Den onsdag 4 oktober 2017 kl. 23:00:06 UTC+2 skrev Doctor Allan: > does infinity exists and if so how can i prove it by math ? > > Infinity is a concept based on observation, in the same way as there is a concept of "stone"--imagine "stone"; you know what this concept means, because you can find examples of it, but no single example is the actual gestalt. Just like the concept of "one", "infinity" is not a standalone object, but a descriptive concept. > > What does it mean? Well, there are many meanings, even in mathematics, as another poster has recounted. A simple one is a proof of the infinity of the number of prime numbers. 2,3,5,7.... Let's see what happens if we assume the number of primes is finite. Let's see what we get when we multiply them all together and add one. > > x=2*3*5*7*...*lastprime+1. > > x is clearly larger than all the primes. Is x a prime? Let's try factoring it! x/2 leaves remainder 1, x/3 leaves remainder 1... in fact, x/any-prime leaves a remainder of 1, so x must be prime! But this contradicts the idea that we have only a finite number of primes, as x was created by multiplying by all of them. Therefore, the number of primes is infinite. > > Now you may want to see an example of infinity in the real world. Draw a line segment and also draw next to it (not connected to it) a circle. Put your pencil now over one end of the line segment and trace the entire path, stopping when you get to the end. As you can tell, the maximum path length is exactly what you think--finite. Now try this with a circle. Notice that you can smoothly move your pencil round and round and round the circle without ever coming to an end. Like a treadmill, the maximum path length on a circuit is infinite. This is useful, for track, car, horse, dog races and also for gyms, that they can provide a track that will allow for more than any finite distance. This, my friend, is an example of infinity you can point at!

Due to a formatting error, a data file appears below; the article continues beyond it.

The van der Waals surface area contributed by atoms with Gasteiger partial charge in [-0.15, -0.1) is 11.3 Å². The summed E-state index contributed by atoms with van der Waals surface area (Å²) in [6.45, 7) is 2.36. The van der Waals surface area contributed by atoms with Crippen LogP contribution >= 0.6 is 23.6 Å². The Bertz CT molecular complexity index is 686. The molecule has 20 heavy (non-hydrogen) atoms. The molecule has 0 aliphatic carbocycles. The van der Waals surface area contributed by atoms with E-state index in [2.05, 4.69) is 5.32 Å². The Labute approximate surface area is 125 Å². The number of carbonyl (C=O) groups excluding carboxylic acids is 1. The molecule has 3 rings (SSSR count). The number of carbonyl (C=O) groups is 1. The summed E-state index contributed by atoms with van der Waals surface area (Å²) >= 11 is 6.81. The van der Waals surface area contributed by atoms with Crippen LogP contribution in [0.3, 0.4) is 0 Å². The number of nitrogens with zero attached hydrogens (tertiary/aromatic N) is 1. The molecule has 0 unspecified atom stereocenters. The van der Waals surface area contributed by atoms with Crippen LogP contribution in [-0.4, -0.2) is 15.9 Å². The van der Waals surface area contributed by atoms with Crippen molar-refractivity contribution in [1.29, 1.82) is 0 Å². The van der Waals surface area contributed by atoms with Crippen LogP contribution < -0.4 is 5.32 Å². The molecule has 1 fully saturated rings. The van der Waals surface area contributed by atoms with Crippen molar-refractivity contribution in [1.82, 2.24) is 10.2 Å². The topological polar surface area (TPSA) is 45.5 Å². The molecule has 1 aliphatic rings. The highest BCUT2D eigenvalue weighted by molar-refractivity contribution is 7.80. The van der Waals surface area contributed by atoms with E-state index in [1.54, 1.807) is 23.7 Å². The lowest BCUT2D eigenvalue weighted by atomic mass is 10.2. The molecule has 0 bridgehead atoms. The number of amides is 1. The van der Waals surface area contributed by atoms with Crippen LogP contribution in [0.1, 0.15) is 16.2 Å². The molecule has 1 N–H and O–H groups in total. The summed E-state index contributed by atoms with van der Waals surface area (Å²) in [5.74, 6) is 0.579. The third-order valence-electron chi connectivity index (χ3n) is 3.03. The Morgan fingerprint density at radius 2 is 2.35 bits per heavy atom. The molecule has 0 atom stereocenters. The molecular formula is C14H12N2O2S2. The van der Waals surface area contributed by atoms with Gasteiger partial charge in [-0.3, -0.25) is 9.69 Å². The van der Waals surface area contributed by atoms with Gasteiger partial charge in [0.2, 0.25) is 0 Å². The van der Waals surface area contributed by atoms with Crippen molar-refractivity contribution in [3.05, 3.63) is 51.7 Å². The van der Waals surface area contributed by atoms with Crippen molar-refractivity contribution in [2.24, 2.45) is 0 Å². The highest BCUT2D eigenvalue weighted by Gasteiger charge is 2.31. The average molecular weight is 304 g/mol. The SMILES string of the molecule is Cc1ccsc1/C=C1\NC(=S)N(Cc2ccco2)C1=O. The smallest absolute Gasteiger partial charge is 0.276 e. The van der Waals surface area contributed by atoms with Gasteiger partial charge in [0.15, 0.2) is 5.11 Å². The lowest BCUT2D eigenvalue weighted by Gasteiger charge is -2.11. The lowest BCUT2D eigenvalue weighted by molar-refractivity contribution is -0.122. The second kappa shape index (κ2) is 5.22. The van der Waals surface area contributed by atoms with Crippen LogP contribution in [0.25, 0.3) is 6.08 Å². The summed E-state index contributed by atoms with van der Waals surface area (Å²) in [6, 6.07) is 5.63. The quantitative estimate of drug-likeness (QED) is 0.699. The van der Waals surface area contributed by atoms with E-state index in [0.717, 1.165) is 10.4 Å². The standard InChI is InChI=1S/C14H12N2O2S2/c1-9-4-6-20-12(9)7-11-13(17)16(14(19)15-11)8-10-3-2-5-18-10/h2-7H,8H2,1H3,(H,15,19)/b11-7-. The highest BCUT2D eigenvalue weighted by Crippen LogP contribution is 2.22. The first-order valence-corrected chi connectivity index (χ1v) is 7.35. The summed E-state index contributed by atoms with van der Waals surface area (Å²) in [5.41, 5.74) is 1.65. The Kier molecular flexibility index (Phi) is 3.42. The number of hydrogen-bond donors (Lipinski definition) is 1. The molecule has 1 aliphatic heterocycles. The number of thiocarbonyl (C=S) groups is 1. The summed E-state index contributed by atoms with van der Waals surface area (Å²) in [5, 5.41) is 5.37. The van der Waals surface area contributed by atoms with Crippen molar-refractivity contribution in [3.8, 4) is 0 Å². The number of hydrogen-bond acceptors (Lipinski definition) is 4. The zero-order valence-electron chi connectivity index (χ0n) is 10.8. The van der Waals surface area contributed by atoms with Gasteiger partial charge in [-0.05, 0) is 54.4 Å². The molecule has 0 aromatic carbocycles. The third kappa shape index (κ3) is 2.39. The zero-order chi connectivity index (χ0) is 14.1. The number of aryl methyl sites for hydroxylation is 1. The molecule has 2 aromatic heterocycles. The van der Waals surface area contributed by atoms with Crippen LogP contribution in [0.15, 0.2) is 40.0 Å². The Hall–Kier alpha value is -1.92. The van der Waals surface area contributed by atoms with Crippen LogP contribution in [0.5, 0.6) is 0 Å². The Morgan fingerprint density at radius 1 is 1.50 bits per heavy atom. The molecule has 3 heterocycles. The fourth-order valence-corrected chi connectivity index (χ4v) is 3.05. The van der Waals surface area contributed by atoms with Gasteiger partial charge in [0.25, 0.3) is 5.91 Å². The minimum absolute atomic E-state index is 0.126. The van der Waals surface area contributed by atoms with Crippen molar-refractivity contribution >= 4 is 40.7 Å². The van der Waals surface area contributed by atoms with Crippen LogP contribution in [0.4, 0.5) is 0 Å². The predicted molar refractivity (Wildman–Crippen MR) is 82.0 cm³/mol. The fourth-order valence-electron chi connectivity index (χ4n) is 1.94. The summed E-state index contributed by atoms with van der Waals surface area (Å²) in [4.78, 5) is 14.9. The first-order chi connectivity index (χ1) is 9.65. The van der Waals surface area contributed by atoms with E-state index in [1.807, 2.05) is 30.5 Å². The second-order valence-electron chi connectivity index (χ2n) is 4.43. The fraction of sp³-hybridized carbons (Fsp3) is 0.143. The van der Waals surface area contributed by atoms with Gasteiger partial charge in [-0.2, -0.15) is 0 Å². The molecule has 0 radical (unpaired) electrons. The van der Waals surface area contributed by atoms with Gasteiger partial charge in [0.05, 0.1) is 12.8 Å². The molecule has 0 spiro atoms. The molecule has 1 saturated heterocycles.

There is a long list of "infinities (with no claim to exhaustiveness): infinity of the one-point compactification of N, infinity of the one-point compactification of R, infinity of the two-point compactification of R, infinity of the one-point compactification of C, infinities of the projective extension of the plane, infinity of Lebesgue-type integration theory, infinities of the non-standard extension of R, infinities of the theory of ordinal numbers, infinities of the theory of cardinal numbers, infinity adjoined to normed spaces, whose neighborhoods are complements of relatively compact sets, infinity adjoined to normed spaces, whose neighborhoods are complements of bounded sets, infinity around absolute G-delta non-compact metric spaces, infinity in the theory of convex optimization, etc.;
each of these has a clear definition and a set of well-defined rules for handling it. In mathematics, the textbook definitions applies. And definitions can vary from textbook to textbook and from field to field. For example, "dimension" has several meanings in mathematics. The same can be said about different notions of infinity, as above.